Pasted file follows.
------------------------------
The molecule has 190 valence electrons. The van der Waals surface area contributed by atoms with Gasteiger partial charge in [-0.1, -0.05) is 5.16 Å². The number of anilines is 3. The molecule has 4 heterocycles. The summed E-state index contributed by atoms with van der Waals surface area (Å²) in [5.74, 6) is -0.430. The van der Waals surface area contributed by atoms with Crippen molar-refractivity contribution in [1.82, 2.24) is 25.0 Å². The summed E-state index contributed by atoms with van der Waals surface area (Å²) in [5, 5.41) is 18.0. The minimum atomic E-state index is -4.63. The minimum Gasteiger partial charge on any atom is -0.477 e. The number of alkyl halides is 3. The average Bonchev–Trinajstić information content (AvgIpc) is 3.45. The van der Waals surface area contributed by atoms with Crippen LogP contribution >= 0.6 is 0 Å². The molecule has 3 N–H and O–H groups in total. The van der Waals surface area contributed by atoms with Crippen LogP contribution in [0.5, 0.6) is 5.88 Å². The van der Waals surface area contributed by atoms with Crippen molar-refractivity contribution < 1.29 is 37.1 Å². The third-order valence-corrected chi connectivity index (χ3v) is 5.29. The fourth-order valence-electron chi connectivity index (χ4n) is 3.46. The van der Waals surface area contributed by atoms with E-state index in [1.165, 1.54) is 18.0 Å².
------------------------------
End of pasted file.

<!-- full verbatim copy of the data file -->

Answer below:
The molecule has 190 valence electrons. The van der Waals surface area contributed by atoms with Gasteiger partial charge in [-0.1, -0.05) is 5.16 Å². The number of anilines is 3. The molecule has 4 heterocycles. The summed E-state index contributed by atoms with van der Waals surface area (Å²) in [5.74, 6) is -0.430. The van der Waals surface area contributed by atoms with Crippen molar-refractivity contribution in [1.82, 2.24) is 25.0 Å². The summed E-state index contributed by atoms with van der Waals surface area (Å²) in [5, 5.41) is 18.0. The minimum atomic E-state index is -4.63. The minimum Gasteiger partial charge on any atom is -0.477 e. The number of alkyl halides is 3. The average Bonchev–Trinajstić information content (AvgIpc) is 3.45. The van der Waals surface area contributed by atoms with Crippen LogP contribution >= 0.6 is 0 Å². The molecule has 3 N–H and O–H groups in total. The van der Waals surface area contributed by atoms with Crippen LogP contribution in [0.5, 0.6) is 5.88 Å². The van der Waals surface area contributed by atoms with Crippen molar-refractivity contribution < 1.29 is 37.1 Å². The third-order valence-corrected chi connectivity index (χ3v) is 5.29. The fourth-order valence-electron chi connectivity index (χ4n) is 3.46. The van der Waals surface area contributed by atoms with E-state index in [1.165, 1.54) is 18.0 Å².